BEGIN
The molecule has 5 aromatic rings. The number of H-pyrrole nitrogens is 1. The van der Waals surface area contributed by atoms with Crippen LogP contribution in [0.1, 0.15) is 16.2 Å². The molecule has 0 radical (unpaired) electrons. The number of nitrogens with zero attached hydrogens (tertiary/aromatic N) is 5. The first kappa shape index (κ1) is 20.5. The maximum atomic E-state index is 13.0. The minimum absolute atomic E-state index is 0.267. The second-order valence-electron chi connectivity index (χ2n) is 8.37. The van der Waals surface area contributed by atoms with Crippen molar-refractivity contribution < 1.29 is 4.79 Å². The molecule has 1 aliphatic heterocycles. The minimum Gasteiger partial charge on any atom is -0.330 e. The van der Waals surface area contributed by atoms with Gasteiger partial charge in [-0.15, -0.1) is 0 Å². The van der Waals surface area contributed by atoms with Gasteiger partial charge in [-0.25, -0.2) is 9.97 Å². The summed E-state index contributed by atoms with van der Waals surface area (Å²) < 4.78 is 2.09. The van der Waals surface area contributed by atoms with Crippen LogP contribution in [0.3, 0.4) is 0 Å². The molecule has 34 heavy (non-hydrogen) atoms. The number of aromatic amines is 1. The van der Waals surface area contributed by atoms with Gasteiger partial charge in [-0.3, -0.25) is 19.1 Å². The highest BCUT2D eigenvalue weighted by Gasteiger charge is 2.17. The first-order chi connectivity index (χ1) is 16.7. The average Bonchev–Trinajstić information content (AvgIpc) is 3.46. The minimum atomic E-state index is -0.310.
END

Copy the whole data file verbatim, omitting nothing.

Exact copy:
The molecule has 5 aromatic rings. The number of H-pyrrole nitrogens is 1. The van der Waals surface area contributed by atoms with Crippen LogP contribution in [0.1, 0.15) is 16.2 Å². The molecule has 0 radical (unpaired) electrons. The number of nitrogens with zero attached hydrogens (tertiary/aromatic N) is 5. The first kappa shape index (κ1) is 20.5. The maximum atomic E-state index is 13.0. The minimum absolute atomic E-state index is 0.267. The second-order valence-electron chi connectivity index (χ2n) is 8.37. The van der Waals surface area contributed by atoms with Crippen molar-refractivity contribution < 1.29 is 4.79 Å². The molecule has 1 aliphatic heterocycles. The minimum Gasteiger partial charge on any atom is -0.330 e. The van der Waals surface area contributed by atoms with Gasteiger partial charge in [-0.15, -0.1) is 0 Å². The van der Waals surface area contributed by atoms with Gasteiger partial charge in [-0.25, -0.2) is 9.97 Å². The summed E-state index contributed by atoms with van der Waals surface area (Å²) < 4.78 is 2.09. The van der Waals surface area contributed by atoms with Crippen LogP contribution in [0.3, 0.4) is 0 Å². The molecule has 34 heavy (non-hydrogen) atoms. The number of aromatic amines is 1. The van der Waals surface area contributed by atoms with Gasteiger partial charge in [-0.3, -0.25) is 19.1 Å². The highest BCUT2D eigenvalue weighted by Gasteiger charge is 2.17. The first-order chi connectivity index (χ1) is 16.7. The average Bonchev–Trinajstić information content (AvgIpc) is 3.46. The minimum atomic E-state index is -0.310.